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What is a Sole Proprietorship?
The sole proprietorship is a business owned by a single person. Unlike partnerships and other more complex business structures (corporations and LLCs), it does not have to register with the state to exist. If you are the sole owner of a business, you automatically have sole proprietorship simply by doing business.
Sole Proprietorship: Advantages
Sole proprietorships are the most common method to structure a business because they have many advantages.
First, it is the easiest way to get started, as most states do not require sole proprietorships to register with the Secretary of State.
Also, there are fewer regulations when forming a board of directors (since you are alone) and organizing meetings.
Another clear advantage is that you don’t have to answer to anyone but yourself, and you can set your hours and work routine.
Lastly, you don’t have to share your earnings with anyone (unless you hire employees).
Sole Proprietorship: Disadvantages
It sounds perfect, but having a sole proprietorship also has problems.
The critical problem with sole proprietorships is that the owner’s finances are tied to the business. It means that if the company goes bankrupt, so does the owner. Therefore, forming a sole proprietorship is riskier.
The same thing happens if the company sues: the lawsuit is against you (meaning that you are responsible for all the costs associated with the litigation).
On the other hand, they must pay both income taxes and self-employment taxes (from Social Security and Medicare). So as the company generates more profit, it will also have to pay more taxes.
Characteristics of Small Businesses Declared as a Sole Proprietorship
Generally, sole proprietorships form by small companies that do not want to comply with legal complications and spend more time complying with them instead of setting up their businesses.
However, for a small business to become a sole proprietorship, there are specific criteria that it must meet.
The business must have a low risk of business and personal liability, loss, lawsuits, and bankruptcy.
The profit increase formulated for the SMBE should be slight with an amount that can quickly obtain within the stipulated period.
The customers targeted by the small-scale business should be within a small radius, such as locals, families, friends, and others.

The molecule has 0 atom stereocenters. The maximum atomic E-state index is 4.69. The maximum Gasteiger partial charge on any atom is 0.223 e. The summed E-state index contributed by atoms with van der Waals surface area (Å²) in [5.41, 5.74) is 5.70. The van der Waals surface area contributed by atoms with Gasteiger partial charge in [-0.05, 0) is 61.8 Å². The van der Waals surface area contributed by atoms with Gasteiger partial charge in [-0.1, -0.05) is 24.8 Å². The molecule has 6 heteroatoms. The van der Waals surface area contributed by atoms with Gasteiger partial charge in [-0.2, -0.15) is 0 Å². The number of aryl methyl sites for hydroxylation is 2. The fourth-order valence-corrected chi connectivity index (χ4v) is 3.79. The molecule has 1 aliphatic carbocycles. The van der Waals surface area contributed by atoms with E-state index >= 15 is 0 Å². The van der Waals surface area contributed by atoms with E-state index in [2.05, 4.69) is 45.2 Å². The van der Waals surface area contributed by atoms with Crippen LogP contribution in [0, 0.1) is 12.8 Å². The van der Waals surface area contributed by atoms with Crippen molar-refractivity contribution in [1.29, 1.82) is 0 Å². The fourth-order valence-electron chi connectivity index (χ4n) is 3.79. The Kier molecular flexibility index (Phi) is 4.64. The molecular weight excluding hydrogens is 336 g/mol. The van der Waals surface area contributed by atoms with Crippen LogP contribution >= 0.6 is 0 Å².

Small businesses usually start with their hobbies, as the business model is suitable for obtaining sole proprietor permits.
How to Start a Sole Proprietorship?
You may need a federal or state business license to operate when you choose to start a business. You can search for these licenses in the Cal Gold database, which guides you by business type. In California, for example, all companies must have a general business license from the city. In addition, the database includes national, local, and regional grants, including commercial license applications. The next step is to obtain an employee identification number.
An individual, not a couple, usually owns a sole proprietorship. This type of business is inexpensive and has no special reporting requirements. Its primary disadvantage is that the owners are personally liable for all debts and taxes incurred by the company. It’s a downside, but the pros outweigh the cons. A sole proprietorship is an ideal option for those who are starting a small business and don’t want to worry about managing a complex business structure.
Another essential consideration is ensuring your business. As the sole proprietor, you are personally liable for any debt or work injury, so you must obtain the appropriate insurance. In addition, if you plan to drive your vehicle to meet clients, make sure your auto insurance covers business-related activities.
Payments to the Company
Payments to the company are also made in the owner’s name, even if they use a trading name to conduct business.
In the meantime, the sole proprietorship is indistinguishable from the owner; taxes remain a simple matter. Any income from the exclusive proprietor tax as the owner’s profit, with the pay and losses filed using Schedule C and a Standard Form 1040. Gains and losses calculates on Schedule C and then transferred to Form 1040 as regular earnings. It can be attractive as any losses incurred by the company can use to offset income from other sources.
One drawback to a sole proprietorship is the owner’s need to file a Schedule SE, which calculates the amount of self-employment tax due. The owner does not need to pay the unemployment tax himself but is responsible for the 15% social security tax on the gross earnings. In an old employment scenario, an employee pays only half of the social security requirement, so this may surprise some new sole proprietors.
Another and potentially most significant disadvantage of being a sole proprietor is that the business owner is personally liable for any debts the business incurs. It could be quite a concern if an owner took out a loan and later owned the business. The dissolution of the company will not mean the end of the debt.
A sole proprietorship is a business structure for one owner. The management structure is similar to a single-member LLC. However, the owner has every right to make decisions for a sole proprietorship. If you’re about to start a sole proprietorship, check out this article.